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“East Germany and things happening there had been in the news all the time. We understood the seriousness of the political situation, but we didn’t let it affect our decision making. . . . There was always a feeling of tension, no one was really sure where things were going, but no one was in any panic about it as I recall.”

The words and tone are remarkably sanguine, even with the benefit of 55 odd years of temporal distance.They come from George Hynna, a retired lawyer living in Ottawa, reflecting on the mood among his fellow students as they boarded a boat to West Germany in September 1961. Only weeks before the group’s departure, East Germany had erected the Berlin Wall, reigniting fears that the Cold War might heat up and that a confrontation over the divided city would yet serve as a trigger to armed conflict between East and West.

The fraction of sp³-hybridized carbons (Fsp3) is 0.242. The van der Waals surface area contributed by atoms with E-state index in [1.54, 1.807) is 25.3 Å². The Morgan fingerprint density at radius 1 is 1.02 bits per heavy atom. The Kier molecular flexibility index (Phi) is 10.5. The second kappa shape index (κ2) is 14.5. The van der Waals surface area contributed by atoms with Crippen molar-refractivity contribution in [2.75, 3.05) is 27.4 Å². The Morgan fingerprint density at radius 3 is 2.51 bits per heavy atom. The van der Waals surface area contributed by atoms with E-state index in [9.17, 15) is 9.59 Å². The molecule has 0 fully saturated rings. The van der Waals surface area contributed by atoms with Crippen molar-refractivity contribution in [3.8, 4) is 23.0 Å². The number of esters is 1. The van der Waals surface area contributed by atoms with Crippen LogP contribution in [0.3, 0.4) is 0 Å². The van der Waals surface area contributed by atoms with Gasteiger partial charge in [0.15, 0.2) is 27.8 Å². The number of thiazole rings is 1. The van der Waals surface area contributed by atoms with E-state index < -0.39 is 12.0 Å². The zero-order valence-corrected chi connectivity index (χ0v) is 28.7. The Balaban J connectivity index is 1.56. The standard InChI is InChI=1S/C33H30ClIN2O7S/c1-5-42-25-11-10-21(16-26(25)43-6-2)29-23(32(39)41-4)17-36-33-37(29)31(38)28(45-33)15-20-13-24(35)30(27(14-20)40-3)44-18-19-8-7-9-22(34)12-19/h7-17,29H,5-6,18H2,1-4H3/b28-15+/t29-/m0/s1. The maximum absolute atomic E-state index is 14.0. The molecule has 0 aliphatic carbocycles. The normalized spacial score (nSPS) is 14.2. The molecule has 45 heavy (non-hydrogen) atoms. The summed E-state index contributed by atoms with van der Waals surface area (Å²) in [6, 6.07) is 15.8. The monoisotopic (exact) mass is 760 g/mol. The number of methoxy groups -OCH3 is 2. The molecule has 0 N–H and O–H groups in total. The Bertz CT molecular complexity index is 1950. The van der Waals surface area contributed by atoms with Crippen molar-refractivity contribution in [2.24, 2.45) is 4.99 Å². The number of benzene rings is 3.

Hynna was part of that group of promising young Canadians who, having received scholarships from the German Academic Exchange Service (DAAD), were headed to spend a year studying at the University of Freiburg in the southwest corner of West Germany, just across from both the French and Swiss borders. Read More

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